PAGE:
Liquids: The Burden of Proof

Can you make a mean cocktail without hard spirits? At Boston’s wine-and-beer-only joints, creative bartenders are proving you can. And with surprising kick.

I have to admit I was pretty surprised to find a cocktail list at the Symphony neighborhood joint Betty’s Wok & Noodle Diner, let alone several cocktails I actually wanted to try. Should I go for the Bettypolitan with my udon? Perhaps a minty mojito? Before I could decide, though, my waiter insisted I try his favorite, the chocolate rocket. I was skeptical—treacly vodkatinis aren’t my thing. But when I sipped it, I found it was chocolaty, not too sweet, and balanced beautifully with a briny, underlying dryness from its main ingredient, sake. That’s right, Japanese rice wine, which is also the base of 18 more drinks on the menu.

The reason: Along with 319 other Boston establishments, Betty’s has a wine-and-beer license only. That means it can serve anything fermented or malted at less than 48 proof, like sake, but no hard spirits, like vodka, gin, and bourbon—which if you’re a restaurant is where all the money is. The result: Creative mixology is a must. And we get cocktails that people in cities like New York, Chicago, and San Francisco might never experience.

That’s great for us, but the restrictions are tough on restaurants. Why doesn’t the state just let everyone sell booze? Because Massachusetts is stuck with legacy laws that date back to Prohibition. After the repeal, the state put a cap on the number of spots that can serve hard liquor in an effort to keep too many bars from opening in a given neighborhood or peddling the evil stuff too close to schools and places of worship. (Somehow proprietors in the North End managed to score a seriously disproportionate number of licenses over the years, but who’s counting?) After many years of lobbying, restaurateurs persuaded the legislature to grant more, and in January, 25 new all-liquor and 30 wine-and-beer licenses began rolling out. Good start—but that still leaves hundreds of restaurants where necessity will continue to be the mother of invention.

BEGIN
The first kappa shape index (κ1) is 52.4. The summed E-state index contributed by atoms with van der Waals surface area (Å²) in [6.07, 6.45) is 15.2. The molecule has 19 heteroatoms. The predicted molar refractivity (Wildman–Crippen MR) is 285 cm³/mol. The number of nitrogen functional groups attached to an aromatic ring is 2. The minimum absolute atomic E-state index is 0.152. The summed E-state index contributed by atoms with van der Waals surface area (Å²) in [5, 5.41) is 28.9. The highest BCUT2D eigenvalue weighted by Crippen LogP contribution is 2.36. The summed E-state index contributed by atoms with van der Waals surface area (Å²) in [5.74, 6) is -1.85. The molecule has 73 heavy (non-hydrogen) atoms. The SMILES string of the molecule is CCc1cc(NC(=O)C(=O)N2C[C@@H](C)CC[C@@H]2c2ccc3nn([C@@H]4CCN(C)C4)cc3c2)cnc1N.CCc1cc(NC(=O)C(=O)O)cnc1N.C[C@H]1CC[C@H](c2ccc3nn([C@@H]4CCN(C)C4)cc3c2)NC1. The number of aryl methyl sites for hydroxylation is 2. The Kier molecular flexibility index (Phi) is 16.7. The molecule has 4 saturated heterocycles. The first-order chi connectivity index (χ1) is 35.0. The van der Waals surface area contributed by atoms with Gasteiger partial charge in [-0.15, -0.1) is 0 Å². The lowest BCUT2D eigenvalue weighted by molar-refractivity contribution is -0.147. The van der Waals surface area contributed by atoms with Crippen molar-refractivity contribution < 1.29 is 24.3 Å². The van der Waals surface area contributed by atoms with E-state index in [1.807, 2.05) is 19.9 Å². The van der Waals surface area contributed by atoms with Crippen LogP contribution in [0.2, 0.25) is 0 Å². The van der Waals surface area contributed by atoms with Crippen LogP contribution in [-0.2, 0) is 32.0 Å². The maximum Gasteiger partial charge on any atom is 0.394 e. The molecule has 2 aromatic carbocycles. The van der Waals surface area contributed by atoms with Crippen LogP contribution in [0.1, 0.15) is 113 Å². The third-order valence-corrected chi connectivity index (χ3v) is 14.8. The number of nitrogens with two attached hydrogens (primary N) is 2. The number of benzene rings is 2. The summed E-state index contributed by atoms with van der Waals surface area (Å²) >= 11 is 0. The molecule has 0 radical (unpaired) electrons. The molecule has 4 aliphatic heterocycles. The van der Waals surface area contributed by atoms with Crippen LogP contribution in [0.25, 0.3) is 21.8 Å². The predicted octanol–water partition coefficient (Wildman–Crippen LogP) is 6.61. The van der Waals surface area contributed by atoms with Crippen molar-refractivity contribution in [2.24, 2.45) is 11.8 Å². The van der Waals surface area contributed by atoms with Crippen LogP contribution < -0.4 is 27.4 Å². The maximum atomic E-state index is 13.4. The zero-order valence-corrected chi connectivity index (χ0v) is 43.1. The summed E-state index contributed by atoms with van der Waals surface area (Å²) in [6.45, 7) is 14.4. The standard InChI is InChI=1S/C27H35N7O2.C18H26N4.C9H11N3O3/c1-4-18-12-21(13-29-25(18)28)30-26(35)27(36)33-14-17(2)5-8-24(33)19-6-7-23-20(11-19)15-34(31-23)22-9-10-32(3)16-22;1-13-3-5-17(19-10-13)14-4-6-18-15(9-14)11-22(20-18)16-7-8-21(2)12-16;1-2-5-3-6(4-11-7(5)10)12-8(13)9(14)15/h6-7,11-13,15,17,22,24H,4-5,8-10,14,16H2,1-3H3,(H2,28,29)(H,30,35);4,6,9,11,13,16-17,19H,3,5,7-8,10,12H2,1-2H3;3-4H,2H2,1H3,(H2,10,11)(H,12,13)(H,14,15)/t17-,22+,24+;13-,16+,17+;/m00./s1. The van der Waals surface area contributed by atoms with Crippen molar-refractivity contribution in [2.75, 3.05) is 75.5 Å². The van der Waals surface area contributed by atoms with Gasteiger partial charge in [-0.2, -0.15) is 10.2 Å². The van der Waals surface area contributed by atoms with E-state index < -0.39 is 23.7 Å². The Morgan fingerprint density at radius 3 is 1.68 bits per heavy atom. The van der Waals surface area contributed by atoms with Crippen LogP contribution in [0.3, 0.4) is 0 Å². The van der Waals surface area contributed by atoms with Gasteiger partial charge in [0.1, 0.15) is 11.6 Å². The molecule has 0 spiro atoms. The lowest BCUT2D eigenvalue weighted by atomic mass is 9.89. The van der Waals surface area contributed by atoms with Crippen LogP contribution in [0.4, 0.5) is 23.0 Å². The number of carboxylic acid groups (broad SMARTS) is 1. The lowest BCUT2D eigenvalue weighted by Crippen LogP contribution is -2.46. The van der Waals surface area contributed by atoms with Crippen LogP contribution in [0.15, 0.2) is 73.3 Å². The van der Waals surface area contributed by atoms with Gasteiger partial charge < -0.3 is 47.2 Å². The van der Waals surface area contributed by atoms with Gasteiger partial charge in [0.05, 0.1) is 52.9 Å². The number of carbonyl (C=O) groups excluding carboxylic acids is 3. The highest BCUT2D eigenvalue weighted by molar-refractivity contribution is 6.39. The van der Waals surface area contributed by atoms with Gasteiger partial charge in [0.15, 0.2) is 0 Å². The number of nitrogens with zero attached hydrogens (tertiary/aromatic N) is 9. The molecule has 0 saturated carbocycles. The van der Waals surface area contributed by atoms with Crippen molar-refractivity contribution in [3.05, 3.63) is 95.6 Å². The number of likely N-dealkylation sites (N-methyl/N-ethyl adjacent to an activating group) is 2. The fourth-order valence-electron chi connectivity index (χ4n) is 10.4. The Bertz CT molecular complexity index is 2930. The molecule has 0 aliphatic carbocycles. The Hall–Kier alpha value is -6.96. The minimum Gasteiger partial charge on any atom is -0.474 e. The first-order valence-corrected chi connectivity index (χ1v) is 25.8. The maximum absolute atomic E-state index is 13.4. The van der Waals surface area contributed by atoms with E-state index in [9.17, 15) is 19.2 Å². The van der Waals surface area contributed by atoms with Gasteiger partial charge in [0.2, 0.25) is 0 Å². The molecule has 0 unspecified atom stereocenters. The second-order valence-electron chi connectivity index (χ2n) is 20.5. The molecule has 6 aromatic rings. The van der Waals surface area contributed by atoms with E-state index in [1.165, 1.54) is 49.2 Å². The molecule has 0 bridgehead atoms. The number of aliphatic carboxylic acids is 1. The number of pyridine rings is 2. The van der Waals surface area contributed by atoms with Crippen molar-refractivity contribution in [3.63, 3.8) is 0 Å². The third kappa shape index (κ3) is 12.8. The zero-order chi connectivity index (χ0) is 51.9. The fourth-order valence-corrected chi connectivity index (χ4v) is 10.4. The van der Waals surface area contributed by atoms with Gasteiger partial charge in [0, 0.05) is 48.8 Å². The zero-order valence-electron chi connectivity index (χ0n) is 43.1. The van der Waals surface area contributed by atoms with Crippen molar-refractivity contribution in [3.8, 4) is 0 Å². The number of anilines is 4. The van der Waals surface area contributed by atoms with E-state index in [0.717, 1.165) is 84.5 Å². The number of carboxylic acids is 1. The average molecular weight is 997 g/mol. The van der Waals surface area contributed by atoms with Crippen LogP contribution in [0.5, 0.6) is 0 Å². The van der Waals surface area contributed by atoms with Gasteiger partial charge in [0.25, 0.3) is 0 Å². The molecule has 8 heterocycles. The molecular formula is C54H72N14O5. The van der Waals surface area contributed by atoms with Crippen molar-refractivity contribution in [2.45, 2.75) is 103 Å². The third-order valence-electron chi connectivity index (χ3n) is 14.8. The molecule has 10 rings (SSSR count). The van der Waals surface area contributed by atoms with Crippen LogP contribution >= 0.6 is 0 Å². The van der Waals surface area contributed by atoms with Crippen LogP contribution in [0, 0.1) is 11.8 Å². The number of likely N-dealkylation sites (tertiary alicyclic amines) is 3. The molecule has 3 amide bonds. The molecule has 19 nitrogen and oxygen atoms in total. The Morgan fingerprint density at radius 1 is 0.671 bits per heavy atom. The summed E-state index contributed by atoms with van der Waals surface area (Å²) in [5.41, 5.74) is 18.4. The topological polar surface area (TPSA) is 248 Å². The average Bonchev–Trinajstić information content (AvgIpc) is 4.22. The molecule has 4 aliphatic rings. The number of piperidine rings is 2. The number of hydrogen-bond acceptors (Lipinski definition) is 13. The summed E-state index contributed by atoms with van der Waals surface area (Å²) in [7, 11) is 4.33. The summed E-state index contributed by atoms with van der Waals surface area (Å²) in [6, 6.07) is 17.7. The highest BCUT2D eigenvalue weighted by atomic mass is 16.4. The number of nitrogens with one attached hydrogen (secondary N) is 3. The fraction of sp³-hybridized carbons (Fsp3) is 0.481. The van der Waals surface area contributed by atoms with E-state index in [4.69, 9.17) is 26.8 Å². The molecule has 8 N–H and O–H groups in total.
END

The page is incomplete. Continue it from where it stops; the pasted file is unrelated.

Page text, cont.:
Take Pava, Susan Regis’s new place in Newton, which pours the Pava Splash, a clever conjoining of Framboise Lambec, a Belgian raspberry dessert beer, and prosecco. The combo works because the Italian bubbly cuts the beer’s sweetness down to a hint of fruit. At Ten Tables in Jamaica Plain, owner Krista Kranyak muddles fresh mint, adds crushed ice, and then tops it with mildly sweet Pineau des Charentes, a potent caramelized cognac diluted by fruity white wine. She calls it the Ten Tables Tini, and it’s magnificent. Ditto Oleana, where wine director Theresa Paopao’s seasonal low-proof cocktails—like the Sortini, made with prickly pear, prosecco, and ginger maple sugar—are inspired by chef Ana Sortun’s cuisine. My favorite, however, is Oleana’s white port cocktail, made with a clear version of that venerable fortified wine that tastes just as strong and rich as its red sibling. It’s shaken with ice and garnished with mint and red grapes.

And don’t think that just because these cocktails are made without hard liquor they can’t get you hammered (if that is your goal). You see, there’s a timid-sounding supplement to the lowly wine-and-beer license that states that some restaurants can also serve cordials like amaretto, sambuca, Grand Marnier, etc. What’s ironic is that these liqueurs can have pretty hefty alcohol contents, some as high as 70 proof (typical vodka is 80 proof). That’s still powerful enough to get the job done.

And so at Mare, general manager and wine director Amanda Evey serves up her delicious lemon drop, made with fresh lemon and pineapple juice, UV citron vodka, and limoncello. (Flavored vodkas can count as cordials.) My favorite is Evey’s espresso martini, made with UV’s vanilla vodka, Kahlua, Bailey’s, a shot of espresso, and a splash of Vecchia Romagna brandy. “We do a great job of masking the fact that these spirits are slightly lighter in alcohol,” she says, adding, “Unless someone orders something straight up, they’d probably never guess that there’s a difference.”

But they would miss them if these drinks disappeared. Over at Pigalle, which after six years finally wrestled a full liquor license, manager and wine buyer Kai Gagnon still has many of his low-proof cocktails on the list; the fabulous Parisian sidecar, made by substituting Pineau des Charentes for a real sidecar’s cognac, plus Grand Marnier and orange juice, remains one of the most popular drinks.

That’s why I can’t help hoping none of these places will get one of the new full licenses. It might just spoil all the fun.